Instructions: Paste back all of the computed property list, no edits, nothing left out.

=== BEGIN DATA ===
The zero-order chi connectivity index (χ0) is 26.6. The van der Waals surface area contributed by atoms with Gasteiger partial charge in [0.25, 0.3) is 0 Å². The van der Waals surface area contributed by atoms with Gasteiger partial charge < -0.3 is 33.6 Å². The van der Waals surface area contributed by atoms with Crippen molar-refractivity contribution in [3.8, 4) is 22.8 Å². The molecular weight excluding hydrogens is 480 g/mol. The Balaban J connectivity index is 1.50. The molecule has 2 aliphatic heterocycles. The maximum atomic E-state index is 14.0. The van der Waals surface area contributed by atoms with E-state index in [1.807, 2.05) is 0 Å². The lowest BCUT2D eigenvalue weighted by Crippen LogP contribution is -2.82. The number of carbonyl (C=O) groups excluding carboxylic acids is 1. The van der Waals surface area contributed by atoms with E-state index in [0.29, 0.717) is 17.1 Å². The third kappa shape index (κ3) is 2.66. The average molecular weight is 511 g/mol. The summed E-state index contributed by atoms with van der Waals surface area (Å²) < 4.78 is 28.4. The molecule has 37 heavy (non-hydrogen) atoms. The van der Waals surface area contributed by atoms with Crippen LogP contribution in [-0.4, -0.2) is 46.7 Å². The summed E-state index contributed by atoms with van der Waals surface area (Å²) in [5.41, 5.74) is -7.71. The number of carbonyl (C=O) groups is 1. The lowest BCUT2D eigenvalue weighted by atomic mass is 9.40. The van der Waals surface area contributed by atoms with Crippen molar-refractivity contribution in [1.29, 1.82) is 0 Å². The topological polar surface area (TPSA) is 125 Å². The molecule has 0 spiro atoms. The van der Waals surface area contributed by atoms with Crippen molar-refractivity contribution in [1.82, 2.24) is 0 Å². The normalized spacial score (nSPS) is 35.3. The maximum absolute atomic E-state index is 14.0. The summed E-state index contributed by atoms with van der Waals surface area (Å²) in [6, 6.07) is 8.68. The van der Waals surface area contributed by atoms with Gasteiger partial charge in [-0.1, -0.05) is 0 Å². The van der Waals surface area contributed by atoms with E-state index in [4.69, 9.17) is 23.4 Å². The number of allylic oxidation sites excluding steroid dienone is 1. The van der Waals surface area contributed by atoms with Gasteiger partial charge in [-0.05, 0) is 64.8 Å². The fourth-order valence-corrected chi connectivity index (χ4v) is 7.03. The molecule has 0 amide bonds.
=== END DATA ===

The zero-order chi connectivity index (χ0) is 26.6. The van der Waals surface area contributed by atoms with Gasteiger partial charge in [0.25, 0.3) is 0 Å². The van der Waals surface area contributed by atoms with Gasteiger partial charge < -0.3 is 33.6 Å². The van der Waals surface area contributed by atoms with Crippen molar-refractivity contribution in [3.8, 4) is 22.8 Å². The molecular weight excluding hydrogens is 480 g/mol. The Balaban J connectivity index is 1.50. The molecule has 2 aliphatic heterocycles. The maximum atomic E-state index is 14.0. The van der Waals surface area contributed by atoms with E-state index in [1.807, 2.05) is 0 Å². The lowest BCUT2D eigenvalue weighted by Crippen LogP contribution is -2.82. The number of carbonyl (C=O) groups excluding carboxylic acids is 1. The van der Waals surface area contributed by atoms with E-state index in [0.29, 0.717) is 17.1 Å². The third kappa shape index (κ3) is 2.66. The average molecular weight is 511 g/mol. The summed E-state index contributed by atoms with van der Waals surface area (Å²) < 4.78 is 28.4. The molecule has 37 heavy (non-hydrogen) atoms. The van der Waals surface area contributed by atoms with Crippen LogP contribution in [-0.4, -0.2) is 46.7 Å². The summed E-state index contributed by atoms with van der Waals surface area (Å²) in [5.41, 5.74) is -7.71. The number of carbonyl (C=O) groups is 1. The lowest BCUT2D eigenvalue weighted by atomic mass is 9.40. The van der Waals surface area contributed by atoms with Crippen molar-refractivity contribution in [1.29, 1.82) is 0 Å². The topological polar surface area (TPSA) is 125 Å². The molecule has 0 spiro atoms. The van der Waals surface area contributed by atoms with Crippen molar-refractivity contribution in [1.82, 2.24) is 0 Å². The normalized spacial score (nSPS) is 35.3. The maximum absolute atomic E-state index is 14.0. The summed E-state index contributed by atoms with van der Waals surface area (Å²) in [6, 6.07) is 8.68. The van der Waals surface area contributed by atoms with Gasteiger partial charge in [-0.1, -0.05) is 0 Å². The van der Waals surface area contributed by atoms with E-state index in [4.69, 9.17) is 23.4 Å². The number of allylic oxidation sites excluding steroid dienone is 1. The van der Waals surface area contributed by atoms with Gasteiger partial charge in [-0.05, 0) is 64.8 Å². The fourth-order valence-corrected chi connectivity index (χ4v) is 7.03. The molecule has 0 amide bonds.